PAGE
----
Comparative Values of Certain Forest Cover Types in Accumulating and Retaining Snowfall
Abstract:Although the forest, generally speaking, has a wide range of values and uses, yet specifically no one type of forest is equally valuable for all purposes, and for a specific purpose. Some one type is usually more valuable than others. These principles Mr. Maule points out most interestingly in his report on the relative snow holding capacities of the several commoner forest types in Connecticut, where, in that region, the primary purpose is water conservation. His findings would seem to be worthy of careful consideration.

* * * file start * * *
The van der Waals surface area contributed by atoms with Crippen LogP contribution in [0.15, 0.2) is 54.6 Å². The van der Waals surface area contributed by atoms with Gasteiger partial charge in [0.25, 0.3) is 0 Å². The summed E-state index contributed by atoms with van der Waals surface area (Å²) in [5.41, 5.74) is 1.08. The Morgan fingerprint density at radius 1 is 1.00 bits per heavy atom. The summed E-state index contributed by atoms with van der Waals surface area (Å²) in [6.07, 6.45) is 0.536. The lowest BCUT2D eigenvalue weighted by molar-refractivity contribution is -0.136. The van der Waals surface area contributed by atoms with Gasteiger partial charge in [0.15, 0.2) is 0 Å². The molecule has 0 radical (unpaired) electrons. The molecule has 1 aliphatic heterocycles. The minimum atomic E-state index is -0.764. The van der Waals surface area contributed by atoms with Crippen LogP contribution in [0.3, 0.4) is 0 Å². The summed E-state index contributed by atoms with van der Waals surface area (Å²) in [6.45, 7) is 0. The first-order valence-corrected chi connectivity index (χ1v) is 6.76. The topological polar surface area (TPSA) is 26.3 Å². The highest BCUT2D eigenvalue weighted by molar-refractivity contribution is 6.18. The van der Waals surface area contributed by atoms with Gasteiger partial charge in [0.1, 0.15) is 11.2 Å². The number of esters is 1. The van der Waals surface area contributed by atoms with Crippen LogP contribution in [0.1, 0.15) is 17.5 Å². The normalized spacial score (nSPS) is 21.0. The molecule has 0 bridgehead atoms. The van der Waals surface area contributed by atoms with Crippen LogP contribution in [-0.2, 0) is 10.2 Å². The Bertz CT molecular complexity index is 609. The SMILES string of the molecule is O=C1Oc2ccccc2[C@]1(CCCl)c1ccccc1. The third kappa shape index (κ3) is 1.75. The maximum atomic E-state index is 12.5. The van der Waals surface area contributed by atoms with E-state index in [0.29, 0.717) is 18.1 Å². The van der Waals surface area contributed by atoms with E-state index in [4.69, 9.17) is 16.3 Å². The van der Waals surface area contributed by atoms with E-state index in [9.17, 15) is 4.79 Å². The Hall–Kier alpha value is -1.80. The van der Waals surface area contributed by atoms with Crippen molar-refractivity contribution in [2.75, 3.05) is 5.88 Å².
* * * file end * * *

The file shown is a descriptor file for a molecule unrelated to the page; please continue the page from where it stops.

Document Type: Journal Article
Affiliations: U. S. Forest Service, Laconia, N. H.
Publication date: October 1, 1934
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- The Journal of Forestry is the most widely circulated scholarly forestry journal in the world. In print since 1902, the Journal has received several national awards for excellence. The mission of the Journal of Forestry is to advance the profession of forestry by keeping forest management professionals informed about significant developments and ideas in the many facets of forestry: economics, education and communication, entomology and pathology, fire, forest ecology, geospatial technologies, history, international forestry, measurements, policy, recreation, silviculture, social sciences, soils and hydrology, urban and community forestry, utilization and engineering, and wildlife management. The Journal is published bimonthly: January, March, May, July, September, and November.
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